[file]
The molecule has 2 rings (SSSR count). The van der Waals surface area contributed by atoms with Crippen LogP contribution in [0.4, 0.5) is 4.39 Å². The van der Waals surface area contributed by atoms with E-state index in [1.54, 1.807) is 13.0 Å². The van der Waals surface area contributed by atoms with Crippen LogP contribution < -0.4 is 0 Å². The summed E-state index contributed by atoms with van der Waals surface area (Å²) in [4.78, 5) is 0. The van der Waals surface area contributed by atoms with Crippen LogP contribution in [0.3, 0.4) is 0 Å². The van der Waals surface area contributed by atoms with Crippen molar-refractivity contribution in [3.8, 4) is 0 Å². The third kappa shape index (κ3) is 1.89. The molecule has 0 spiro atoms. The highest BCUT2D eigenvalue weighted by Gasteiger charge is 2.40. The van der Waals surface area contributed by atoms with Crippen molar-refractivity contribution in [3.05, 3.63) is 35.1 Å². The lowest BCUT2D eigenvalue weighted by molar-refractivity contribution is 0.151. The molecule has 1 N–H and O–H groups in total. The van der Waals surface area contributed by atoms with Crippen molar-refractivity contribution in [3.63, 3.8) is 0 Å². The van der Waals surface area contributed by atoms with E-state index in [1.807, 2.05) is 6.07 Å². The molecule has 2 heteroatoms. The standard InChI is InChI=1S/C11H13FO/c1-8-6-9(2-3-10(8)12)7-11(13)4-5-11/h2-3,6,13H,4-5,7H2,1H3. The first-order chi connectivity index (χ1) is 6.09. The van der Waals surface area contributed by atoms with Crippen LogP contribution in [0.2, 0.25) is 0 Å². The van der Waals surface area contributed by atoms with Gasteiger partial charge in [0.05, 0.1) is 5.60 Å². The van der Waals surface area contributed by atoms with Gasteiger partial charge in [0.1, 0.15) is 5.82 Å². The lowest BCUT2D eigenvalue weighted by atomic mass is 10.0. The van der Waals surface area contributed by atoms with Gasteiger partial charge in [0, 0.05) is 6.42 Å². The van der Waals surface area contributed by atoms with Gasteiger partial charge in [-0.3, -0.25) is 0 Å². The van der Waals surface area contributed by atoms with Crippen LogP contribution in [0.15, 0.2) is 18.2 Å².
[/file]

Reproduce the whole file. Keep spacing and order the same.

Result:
The molecule has 2 rings (SSSR count). The van der Waals surface area contributed by atoms with Crippen LogP contribution in [0.4, 0.5) is 4.39 Å². The van der Waals surface area contributed by atoms with E-state index in [1.54, 1.807) is 13.0 Å². The van der Waals surface area contributed by atoms with Crippen LogP contribution < -0.4 is 0 Å². The summed E-state index contributed by atoms with van der Waals surface area (Å²) in [4.78, 5) is 0. The van der Waals surface area contributed by atoms with Crippen LogP contribution in [0.3, 0.4) is 0 Å². The van der Waals surface area contributed by atoms with Crippen molar-refractivity contribution in [3.8, 4) is 0 Å². The third kappa shape index (κ3) is 1.89. The molecule has 0 spiro atoms. The highest BCUT2D eigenvalue weighted by Gasteiger charge is 2.40. The van der Waals surface area contributed by atoms with Crippen molar-refractivity contribution in [3.05, 3.63) is 35.1 Å². The lowest BCUT2D eigenvalue weighted by molar-refractivity contribution is 0.151. The molecule has 1 N–H and O–H groups in total. The van der Waals surface area contributed by atoms with Crippen molar-refractivity contribution in [3.63, 3.8) is 0 Å². The van der Waals surface area contributed by atoms with E-state index in [1.807, 2.05) is 6.07 Å². The molecule has 2 heteroatoms. The standard InChI is InChI=1S/C11H13FO/c1-8-6-9(2-3-10(8)12)7-11(13)4-5-11/h2-3,6,13H,4-5,7H2,1H3. The first-order chi connectivity index (χ1) is 6.09. The van der Waals surface area contributed by atoms with Crippen LogP contribution in [0.2, 0.25) is 0 Å². The van der Waals surface area contributed by atoms with Gasteiger partial charge in [0.05, 0.1) is 5.60 Å². The van der Waals surface area contributed by atoms with Gasteiger partial charge in [0.1, 0.15) is 5.82 Å². The lowest BCUT2D eigenvalue weighted by atomic mass is 10.0. The van der Waals surface area contributed by atoms with Gasteiger partial charge in [0, 0.05) is 6.42 Å². The van der Waals surface area contributed by atoms with Gasteiger partial charge in [-0.3, -0.25) is 0 Å². The van der Waals surface area contributed by atoms with Crippen LogP contribution in [0.15, 0.2) is 18.2 Å².